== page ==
There are fine comedies that productively mine rage, fear and self-loathing.
"Enlisted" (9:30 p.m. ET Friday, Fox) is not one of those comedies. All the adjectives it brings to mind are, well, square: Sweet. Earnest. Vulnerable. Kind. Respectful.
Even writing that list of adjectives made me fear a glucose overdose, but I swear to you the show is not excessively gooey. It may tug on your heartstrings, but its wit and intelligence are among the attributes that give it the right to do so. All in all, the terrific "Enlisted" is one of the most pleasing network comedies to come along in quite some time.
Geoff Stults stars as Pete Hill, who unwillingly returns from combat in Afghanistan to an Army base in Florida. His brothers Derrick and Randy are already there, failing to impress the commander of their rear-detachment unit. Like "Stripes," "M*A*S*H" and countless other war stories, "Enlisted" gets a lot of mileage from the fact that military life forces a lot of very different people to interact with each other on a daily basis. You get the sense that Pete would rather have people shoot at him than deal with the misfits and goofballs in the platoon he's supposed to be leading.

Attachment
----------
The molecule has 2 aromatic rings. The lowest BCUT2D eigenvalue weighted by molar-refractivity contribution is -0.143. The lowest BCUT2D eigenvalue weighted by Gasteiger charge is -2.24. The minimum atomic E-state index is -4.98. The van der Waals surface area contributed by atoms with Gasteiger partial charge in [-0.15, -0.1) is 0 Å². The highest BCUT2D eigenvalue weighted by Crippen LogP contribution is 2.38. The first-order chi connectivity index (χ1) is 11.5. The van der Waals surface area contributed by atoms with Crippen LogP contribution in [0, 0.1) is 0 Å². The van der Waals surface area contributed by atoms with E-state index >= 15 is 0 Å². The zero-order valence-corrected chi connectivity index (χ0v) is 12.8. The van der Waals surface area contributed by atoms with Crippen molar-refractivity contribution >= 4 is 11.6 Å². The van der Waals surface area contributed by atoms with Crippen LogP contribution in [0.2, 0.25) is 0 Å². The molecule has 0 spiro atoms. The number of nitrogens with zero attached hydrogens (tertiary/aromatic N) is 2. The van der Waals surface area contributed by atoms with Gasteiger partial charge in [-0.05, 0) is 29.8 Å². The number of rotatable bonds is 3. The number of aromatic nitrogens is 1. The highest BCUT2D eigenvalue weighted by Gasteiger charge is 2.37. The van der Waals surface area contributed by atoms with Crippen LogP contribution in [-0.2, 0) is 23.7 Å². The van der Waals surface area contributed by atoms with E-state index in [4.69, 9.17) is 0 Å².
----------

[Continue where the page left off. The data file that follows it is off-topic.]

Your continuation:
Much of the humor -- which can be broad, subversive, corny and ironic all in one scene -- emerges from characters who are well defined from the get-go. Stults is a very good actor who can do comedy and gravity equally well; he can riff beautifully with the rest of the cast while subtly reminding you that Pete carries psychological scars from his time in combat zones. He may flirt with Jill Perez (Angelique Cabral), the leader of a rival platoon, but there's a wariness that keeps Pete at a distance from his fellow soldiers. That distance and maturity allows him to make laconic observations about his frustrating new job, even though he's occasionally amused by the antics of his brothers and the rest of the platoon.